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$2.3 Billion Tax-Funded Grant to Renovate JFK International Airport Awarded Exclusively to Minority and Women-Owned Enterprises

Assemblymember Alicia Hyndman during the press conference (Credit: Port Authority New York & New Jersey)

Governor Kathy Hochul announced that a $2.3 billion tax-funded grant in redevelopment contracts for JFK International Airport has been awarded exclusively to minority and women-owned business enterprises (MWBE).

MWBE stands for Minority/Women-Owned Business Enterprise. It’s a certification issued by the state that gives developmental benefits to businesses that are primarily owned and operated by a woman or a person who is at least 25% African American, Asian, Hispanic, or Native American. If the business is publicly traded, the stock must also be at least 51% minority-owned.

The move, which marks the largest participation of MWBE firms in any public-private partnership in New York’s history, has been praised by many for its focus on inclusivity.

However, some are questioning whether the DEI criteria could inadvertently sideline other considerations crucial to project success, such as experience, efficiency, and past performance.

“New York remains committed to providing travelers with a premier experience that includes world-class amenities and record involvement by local minority- and women-owned businesses will ensure just that,” Governor Hochul said. “This transformative project uplifts these businesses and deepens investments in the community while bolstering the state workforce.”

However, while the $2.3 billion allocation reflects a dedication to DEI, it is essential to question whether these contracts have been awarded based on merit or solely on MWBE criteria.

The Port Authority aims for a 30% MWBE participation rate in all capital projects, aligning with Governor Hochul’s ambitious utilization goals. While this may seem laudable on the surface, critics argue that prioritizing contracts based on DEI targets risks excluding qualified companies that fall outside these demographic groups. Concerns arise that the strict emphasis on DEI may overlook the merit and experience of other firms that could deliver equal or greater value to the redevelopment project.

According to the press release:

With today’s announcement JFK surpasses the LaGuardia Airport redevelopment, which set the previous New York State record for MWBE participation in a public-private project with $2.2 billion in contracts awarded. As the $19 billion JFK project moves forward, additional contracts with MWBE firms will be awarded to meet with the Port Authority’s goal of 30 percent MWBE participation for the agency’s capital projects, consistent with Governor Hochul’s nation-leading goals for MWBE utilization in state projects.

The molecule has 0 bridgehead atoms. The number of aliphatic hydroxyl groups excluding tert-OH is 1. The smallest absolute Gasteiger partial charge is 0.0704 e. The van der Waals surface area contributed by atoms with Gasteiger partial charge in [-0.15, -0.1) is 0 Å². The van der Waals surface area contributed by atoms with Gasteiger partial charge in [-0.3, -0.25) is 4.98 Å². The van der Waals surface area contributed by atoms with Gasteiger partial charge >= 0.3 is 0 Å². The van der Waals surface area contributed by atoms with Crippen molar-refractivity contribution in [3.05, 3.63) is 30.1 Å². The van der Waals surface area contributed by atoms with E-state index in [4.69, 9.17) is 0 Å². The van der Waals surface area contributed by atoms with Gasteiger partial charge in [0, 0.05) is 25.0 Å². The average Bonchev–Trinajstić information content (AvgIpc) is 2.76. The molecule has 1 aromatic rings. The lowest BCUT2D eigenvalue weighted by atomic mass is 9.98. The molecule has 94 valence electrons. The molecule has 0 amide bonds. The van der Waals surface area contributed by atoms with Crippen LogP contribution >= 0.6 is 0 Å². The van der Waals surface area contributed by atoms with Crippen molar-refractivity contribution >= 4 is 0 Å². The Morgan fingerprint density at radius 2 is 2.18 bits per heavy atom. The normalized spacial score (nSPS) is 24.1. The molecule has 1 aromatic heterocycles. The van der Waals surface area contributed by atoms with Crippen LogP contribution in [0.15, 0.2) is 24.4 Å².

The Port Authority is working closely with its private terminal developer partners – the New Terminal One, Delta Air Lines and JFKIAT, JFK Millennium Partners, and American Airlines – to engage minority and women-owned businesses along with local businesses in every aspect of the redevelopment program. To date, 680 MWBEs have been awarded contracts at JFK along with more than 200 businesses based in Queens.

To increase MWBE participation at the JFK Redevelopment Program, and across the agency, the Port Authority and its private terminal partners at JFK hosted a variety of capacity-building and technical training programs that prepared firms to be successful in navigating what can at times be complex airport-related procurements.

These programs include an academy for principals at architecture and engineering firms, contractor coaching programs that train firms to apply for contracts and construction mentoring programs that recruit, train and mentor MWBE firms to bid on large public construction projects, and project readiness bootcamps. The redevelopment team has also sponsored hundreds of seminars, webinars and forums to help firms become MWBE certified, meet and network with prime contractors, and build the skill sets needed to be successful in the field.

Assemblymember Alicia Hyndman praised the initiative, saying, “Governor Hochul’s commitment to diversity and inclusion in public-private partnerships sets a new standard for New York State. The record-breaking $2.3 billion in contracts awarded at JFK Airport, with substantial participation from MWBE firms, underscores the importance of equitable opportunities in major infrastructure projects. As an Assemblywoman representing Queens, I’m proud to see local businesses thriving, with nearly $1 billion in contracts awarded to Queens-based firms. This achievement not only surpasses past milestones but sets a precedent for future developments, ensuring that MWBE participation continues to break records as we work towards the substantial completion of JFK’s redevelopment in 2028.”

During a press conference, Hyndman added, “What we didn’t want to happen is to go back to the community—and people look at us and say, ‘Well, what did you do? No one on that project looks like us. No one in that project represents us.’ We did not want to have those conversations. That’s why those tireless meetings that took place on Zoom, whether it was Microsoft, Webex, or whatever it was, weren’t working. Your bandwidth was low, and you had to turn off the camera or turn off the mic. As annoying as it was, we knew it was for us, by us, to make sure that this community that we represent looks like us.”

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